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Alcohol and tobacco consumption affects bacterial richness in oral cavity mucosa biofilms

Overview of attention for article published in BMC Microbiology, October 2014
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About this Attention Score

  • In the top 25% of all research outputs scored by Altmetric
  • High Attention Score compared to outputs of the same age (89th percentile)

Mentioned by

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1 news outlet
twitter
7 tweeters

Citations

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50 Dimensions

Readers on

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137 Mendeley
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Title
Alcohol and tobacco consumption affects bacterial richness in oral cavity mucosa biofilms
Published in
BMC Microbiology, October 2014
DOI 10.1186/s12866-014-0250-2
Pubmed ID
Authors

Andrew Maltez Thomas, Frederico Omar Gleber-Netto, Gustavo Ribeiro Fernandes, Maria Amorim, Luisa Fernanda Barbosa, Ana Luisa Noronha Francisco, Arthur Guerra de Andrade, João Carlos Setubal, Luiz Paulo Kowalski, Diana Noronha Nunes, Emmanuel Dias-Neto

Abstract

BackgroundToday there are more than 2 billion alcohol users and about 1.3 billion tobacco users worldwide. The chronic and heavy use of these two substances is at the heart of numerous diseases and may wreak havoc on the human oral microbiome. This study delves into the changes that alcohol and tobacco may cause on biofilms of the human oral microbiome. To do so, we used swabs to sample the oral biofilm of 22 subjects; including 9 control-individuals with no or very low consumption of alcohol and no consumption of tobacco, 7 who were chronic and heavy users of both substances and 6 active smokers that reported no significant alcohol consumption. DNA was extracted from swabs and the V1 region of the 16S rRNA gene was PCR amplified and sequenced using the Ion Torrent PGM platform, generating 3.7 million high quality reads. DNA sequences were clustered and OTUs were assigned using the ARB SILVA database and Qiime.ResultsWe found no differences in species diversity and evenness among the groups. However, we found a significant decrease in species richness in only smokers and in smokers/drinkers when compared to controls. We found that Neisseria abundance was significantly decreased in both groups when compared to controls. Smokers had significant increases in Prevotella and Capnocytophaga and reductions in Granulicatella, Staphylococcus, Peptostreptococcus and Gemella when compared to the two other groups. Controls showed higher abundance of Aggregibacter, whilst smokers/drinkers had lower abundances of Fusobacteria. Samples from only smokers clustered closer together than to controls and smokers/drinkers, and also had a significant reduction in inter-group dissimilarity distances, indicating a more homogenous group than controls.ConclusionsOur results indicate that the continued use of tobacco or alcohol plus tobacco significantly reduces bacterial richness, which apparently leads to a reduction in inter-group variability, turning the respective biofilms into a more homogenous microenvironment in terms of bacterial community composition, with possible consequences for human oral diseases.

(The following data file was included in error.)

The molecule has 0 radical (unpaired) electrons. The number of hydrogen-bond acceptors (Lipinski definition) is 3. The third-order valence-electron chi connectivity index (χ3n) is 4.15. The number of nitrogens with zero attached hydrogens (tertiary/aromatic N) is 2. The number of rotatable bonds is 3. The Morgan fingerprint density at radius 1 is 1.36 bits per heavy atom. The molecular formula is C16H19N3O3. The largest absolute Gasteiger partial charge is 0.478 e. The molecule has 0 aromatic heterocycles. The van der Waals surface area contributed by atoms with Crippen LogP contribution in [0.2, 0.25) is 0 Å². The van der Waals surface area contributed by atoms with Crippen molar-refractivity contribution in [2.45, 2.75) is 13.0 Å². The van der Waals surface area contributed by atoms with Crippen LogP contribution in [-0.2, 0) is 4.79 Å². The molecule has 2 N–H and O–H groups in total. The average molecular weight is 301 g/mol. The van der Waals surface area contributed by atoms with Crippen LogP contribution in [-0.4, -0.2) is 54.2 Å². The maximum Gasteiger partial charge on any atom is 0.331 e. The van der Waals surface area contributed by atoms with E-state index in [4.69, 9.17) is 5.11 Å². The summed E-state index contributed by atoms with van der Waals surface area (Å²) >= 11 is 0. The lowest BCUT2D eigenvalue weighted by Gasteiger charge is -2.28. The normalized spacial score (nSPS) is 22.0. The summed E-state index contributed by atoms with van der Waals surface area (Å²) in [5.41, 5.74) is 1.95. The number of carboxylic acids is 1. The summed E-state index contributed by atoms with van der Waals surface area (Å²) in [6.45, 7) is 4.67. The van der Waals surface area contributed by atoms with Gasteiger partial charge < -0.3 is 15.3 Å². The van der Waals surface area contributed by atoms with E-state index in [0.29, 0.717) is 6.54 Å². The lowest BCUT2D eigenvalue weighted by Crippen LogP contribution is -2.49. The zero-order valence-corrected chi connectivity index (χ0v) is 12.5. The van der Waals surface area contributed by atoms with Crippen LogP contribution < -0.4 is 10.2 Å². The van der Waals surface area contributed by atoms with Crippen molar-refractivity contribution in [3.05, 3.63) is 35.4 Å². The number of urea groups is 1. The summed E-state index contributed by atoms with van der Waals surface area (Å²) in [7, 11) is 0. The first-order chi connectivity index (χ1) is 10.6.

Twitter Demographics

The data shown below were collected from the profiles of 7 tweeters who shared this research output. Click here to find out more about how the information was compiled.

Mendeley readers

The data shown below were compiled from readership statistics for 137 Mendeley readers of this research output. Click here to see the associated Mendeley record.

Geographical breakdown

Country Count As %
Brazil 1 <1%
Unknown 136 99%

Demographic breakdown

Readers by professional status Count As %
Student > Bachelor 26 19%
Student > Ph. D. Student 20 15%
Researcher 16 12%
Student > Master 16 12%
Student > Doctoral Student 9 7%
Other 23 17%
Unknown 27 20%
Readers by discipline Count As %
Medicine and Dentistry 32 23%
Agricultural and Biological Sciences 28 20%
Biochemistry, Genetics and Molecular Biology 12 9%
Immunology and Microbiology 12 9%
Pharmacology, Toxicology and Pharmaceutical Science 4 3%
Other 17 12%
Unknown 32 23%

Attention Score in Context

This research output has an Altmetric Attention Score of 14. This is our high-level measure of the quality and quantity of online attention that it has received. This Attention Score, as well as the ranking and number of research outputs shown below, was calculated when the research output was last mentioned on 13 October 2015.
All research outputs
#1,982,894
of 21,144,390 outputs
Outputs from BMC Microbiology
#142
of 3,025 outputs
Outputs of similar age
#23,576
of 226,226 outputs
Outputs of similar age from BMC Microbiology
#1
of 1 outputs
Altmetric has tracked 21,144,390 research outputs across all sources so far. Compared to these this one has done particularly well and is in the 90th percentile: it's in the top 10% of all research outputs ever tracked by Altmetric.
So far Altmetric has tracked 3,025 research outputs from this source. They receive a mean Attention Score of 4.0. This one has done particularly well, scoring higher than 95% of its peers.
Older research outputs will score higher simply because they've had more time to accumulate mentions. To account for age we can compare this Altmetric Attention Score to the 226,226 tracked outputs that were published within six weeks on either side of this one in any source. This one has done well, scoring higher than 89% of its contemporaries.
We're also able to compare this research output to 1 others from the same source and published within six weeks on either side of this one. This one has scored higher than all of them